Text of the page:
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Ask a Book Buyer | December 6, 2013 4 comments
At Powell's, our book buyers select all the new books in our vast inventory. If we need a book recommendation, we turn to our team of resident... Continue »
Going Up Up Upby Victoria Zackheim (2007)
Fast forward to December, 2005. I heard the phrase the other woman on NPR and thought what a great anthology that would be. I didn't have an agent and was still disheartened enough to believe I might never get one. But I'm tenacious the puppy with her teeth gripping the pant leg so I emailed Sandra Dijkstra, my dream agent. "It's an anthology," I explained. "It's called The Other Woman and authors will write about having been the mistress, or having been the wife who suffers from her husband's infidelity." There was a brief pause into which old fears arose, and then she said, "I love it!"
Sandra connected me with her associate, Jill Marsal, a no-nonsense young agent who outlined what I needed to do before publishers were contacted. Step One: research libraries and the Internet to be sure that a similar anthology wasn't floating out there. (To our great surprise, it seemed that an anthology on this subject had not been published.) Step Two: compile a wish list of authors. (Names like Lynn Freed, Caroline Leavitt, and Susan Cheever ran through my head.)
I quickly discovered that the challenge was not to contact writers, but to find the most tactful way of asking New York Times best-selling and notable authors, Have you ever had an affair with a married man? Was your husband or partner unfaithful? If the answer to either question is Yes, would you write about it for the world to see? I emailed the invitation to the first names on the list. Word of the anthology passed through the writing community and I was soon inviting Jane Smiley, Susan Cheever, Connie May Fowler, Diana Abu-Jaber. As their responses arrived, I opened each one with nervous anticipation. What follows is a sample:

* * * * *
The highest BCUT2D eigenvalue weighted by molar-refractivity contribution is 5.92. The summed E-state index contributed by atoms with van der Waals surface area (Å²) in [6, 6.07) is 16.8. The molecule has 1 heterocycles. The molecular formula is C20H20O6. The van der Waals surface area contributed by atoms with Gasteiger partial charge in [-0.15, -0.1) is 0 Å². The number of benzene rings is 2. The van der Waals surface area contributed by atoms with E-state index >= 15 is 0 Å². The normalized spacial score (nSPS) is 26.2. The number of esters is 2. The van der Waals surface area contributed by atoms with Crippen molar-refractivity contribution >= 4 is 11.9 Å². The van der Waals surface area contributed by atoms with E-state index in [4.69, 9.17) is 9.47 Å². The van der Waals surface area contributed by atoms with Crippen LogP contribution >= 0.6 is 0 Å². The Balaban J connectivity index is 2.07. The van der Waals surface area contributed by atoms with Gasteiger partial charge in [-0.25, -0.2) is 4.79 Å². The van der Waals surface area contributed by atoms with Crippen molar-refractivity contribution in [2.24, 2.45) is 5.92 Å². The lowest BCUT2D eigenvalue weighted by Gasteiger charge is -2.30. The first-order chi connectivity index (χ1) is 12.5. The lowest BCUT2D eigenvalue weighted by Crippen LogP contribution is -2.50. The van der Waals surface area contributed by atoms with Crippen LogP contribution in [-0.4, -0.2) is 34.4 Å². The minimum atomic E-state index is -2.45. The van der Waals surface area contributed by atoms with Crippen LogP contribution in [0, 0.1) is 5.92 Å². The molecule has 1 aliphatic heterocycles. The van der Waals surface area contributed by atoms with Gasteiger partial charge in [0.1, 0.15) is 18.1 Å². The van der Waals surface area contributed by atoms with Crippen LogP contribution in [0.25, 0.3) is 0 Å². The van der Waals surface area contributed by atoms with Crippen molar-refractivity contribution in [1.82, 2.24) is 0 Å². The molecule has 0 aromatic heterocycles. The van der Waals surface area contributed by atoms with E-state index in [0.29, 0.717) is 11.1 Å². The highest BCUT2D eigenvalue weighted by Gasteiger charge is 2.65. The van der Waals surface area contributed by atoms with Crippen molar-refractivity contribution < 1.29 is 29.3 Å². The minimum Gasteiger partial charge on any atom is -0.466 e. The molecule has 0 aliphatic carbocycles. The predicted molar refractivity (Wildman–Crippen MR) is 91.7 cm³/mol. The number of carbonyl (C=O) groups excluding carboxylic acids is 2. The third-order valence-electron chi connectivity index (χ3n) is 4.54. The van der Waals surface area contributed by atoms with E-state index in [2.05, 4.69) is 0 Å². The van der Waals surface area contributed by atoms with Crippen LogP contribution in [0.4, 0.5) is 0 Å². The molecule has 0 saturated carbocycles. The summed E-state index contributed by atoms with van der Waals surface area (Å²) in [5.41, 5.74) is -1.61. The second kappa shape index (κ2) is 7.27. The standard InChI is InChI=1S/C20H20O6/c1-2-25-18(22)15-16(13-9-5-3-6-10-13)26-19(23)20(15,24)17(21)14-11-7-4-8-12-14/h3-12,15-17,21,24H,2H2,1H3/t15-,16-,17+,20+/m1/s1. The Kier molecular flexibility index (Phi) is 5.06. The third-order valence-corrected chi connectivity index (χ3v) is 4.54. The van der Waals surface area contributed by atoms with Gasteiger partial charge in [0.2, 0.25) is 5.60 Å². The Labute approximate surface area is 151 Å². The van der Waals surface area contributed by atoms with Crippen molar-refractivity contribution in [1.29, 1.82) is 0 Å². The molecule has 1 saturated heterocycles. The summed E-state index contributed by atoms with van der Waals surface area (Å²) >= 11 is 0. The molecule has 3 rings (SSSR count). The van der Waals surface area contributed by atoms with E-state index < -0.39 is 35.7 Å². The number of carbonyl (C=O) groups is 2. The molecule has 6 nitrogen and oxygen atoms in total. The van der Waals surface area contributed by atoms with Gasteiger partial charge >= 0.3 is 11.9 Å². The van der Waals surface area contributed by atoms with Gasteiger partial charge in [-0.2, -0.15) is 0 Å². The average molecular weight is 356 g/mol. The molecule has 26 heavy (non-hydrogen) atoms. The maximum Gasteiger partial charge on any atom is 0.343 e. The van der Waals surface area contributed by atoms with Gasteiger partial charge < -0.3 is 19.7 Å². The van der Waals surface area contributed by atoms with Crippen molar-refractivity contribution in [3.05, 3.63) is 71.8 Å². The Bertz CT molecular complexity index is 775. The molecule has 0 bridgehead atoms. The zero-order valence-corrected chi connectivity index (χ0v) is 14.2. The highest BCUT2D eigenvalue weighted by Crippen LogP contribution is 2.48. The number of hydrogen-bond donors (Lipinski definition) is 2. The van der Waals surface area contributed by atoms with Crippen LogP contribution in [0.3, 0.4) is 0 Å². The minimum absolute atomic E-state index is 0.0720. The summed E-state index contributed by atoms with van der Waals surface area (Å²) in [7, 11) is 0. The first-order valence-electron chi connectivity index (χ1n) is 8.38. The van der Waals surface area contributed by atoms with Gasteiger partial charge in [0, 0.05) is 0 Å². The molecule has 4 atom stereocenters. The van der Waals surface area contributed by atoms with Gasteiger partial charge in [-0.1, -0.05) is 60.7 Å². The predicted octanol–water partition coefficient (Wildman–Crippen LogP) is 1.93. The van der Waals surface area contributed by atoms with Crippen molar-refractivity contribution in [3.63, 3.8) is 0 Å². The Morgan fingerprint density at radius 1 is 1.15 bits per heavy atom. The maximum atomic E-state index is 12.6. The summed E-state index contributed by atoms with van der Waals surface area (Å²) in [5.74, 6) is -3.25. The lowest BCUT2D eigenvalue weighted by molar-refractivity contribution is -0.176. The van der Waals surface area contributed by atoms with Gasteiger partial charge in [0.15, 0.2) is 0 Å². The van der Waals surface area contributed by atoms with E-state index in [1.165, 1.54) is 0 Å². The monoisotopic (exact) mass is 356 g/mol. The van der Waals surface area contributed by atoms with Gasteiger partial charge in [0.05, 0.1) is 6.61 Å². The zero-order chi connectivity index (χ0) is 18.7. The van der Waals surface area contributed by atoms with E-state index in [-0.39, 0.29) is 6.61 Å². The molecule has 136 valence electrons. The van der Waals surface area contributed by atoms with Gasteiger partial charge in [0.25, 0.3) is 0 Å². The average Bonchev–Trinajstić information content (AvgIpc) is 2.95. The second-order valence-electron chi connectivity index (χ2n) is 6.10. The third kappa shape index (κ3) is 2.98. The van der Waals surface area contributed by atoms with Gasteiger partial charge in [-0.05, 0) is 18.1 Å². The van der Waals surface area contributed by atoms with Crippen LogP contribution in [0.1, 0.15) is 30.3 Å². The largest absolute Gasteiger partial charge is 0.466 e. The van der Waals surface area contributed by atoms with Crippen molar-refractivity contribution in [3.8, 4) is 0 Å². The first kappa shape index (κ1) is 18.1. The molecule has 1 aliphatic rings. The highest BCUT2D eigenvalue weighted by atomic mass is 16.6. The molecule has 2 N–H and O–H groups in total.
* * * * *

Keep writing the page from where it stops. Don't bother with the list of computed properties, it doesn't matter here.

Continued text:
How could I not!
So here I was with a terrific idea, excellent writers, and recurring nightmares about everything collapsing into a heap. When it was time for my agent to pitch The Other Woman to the editors, I was terrified. They'd hate it; they'd hate me. When Jill called to inform me that the book had attracted so much attention that there was going to be an auction, I became dizzy with excitement and disbelief.
Auction Day arrived and Jill called hourly, beginning at 8:00 AM (California time). The editors were all in New York and had until 5:00 (their time) to make a bid. "Nothing yet," was her repeated message, to which I'd release a little moan, thank her, and hang up. The day slid by and my adrenalin level plummeted. Every time the phone rang, I heard "Nothing yet" and a sympathetic sigh. As the deadline approached, the phone rang again. "Don't be discouraged," said Jill. "Editors often wait until late afternoon to respond," and then she launched into an explanation of the ins and outs of publishing. On any other day, I might have wanted to hear this, but not then, not while my heart was in my stomach and my future was on the line. (In my imagination, I saw editors sitting around, saying things like, "Well, it's a great idea and the authors are exceptional, but who's this editor? Oh wait, isn't she the one with the self-published novel?" and then they exchange knowing glances.)
I was relieved when she started to ring off, and was caught by surprise when she added, "Oh wait, did I mention that Warner submitted a bid?"
It was said so casually that I nearly missed it. "Excuse me?"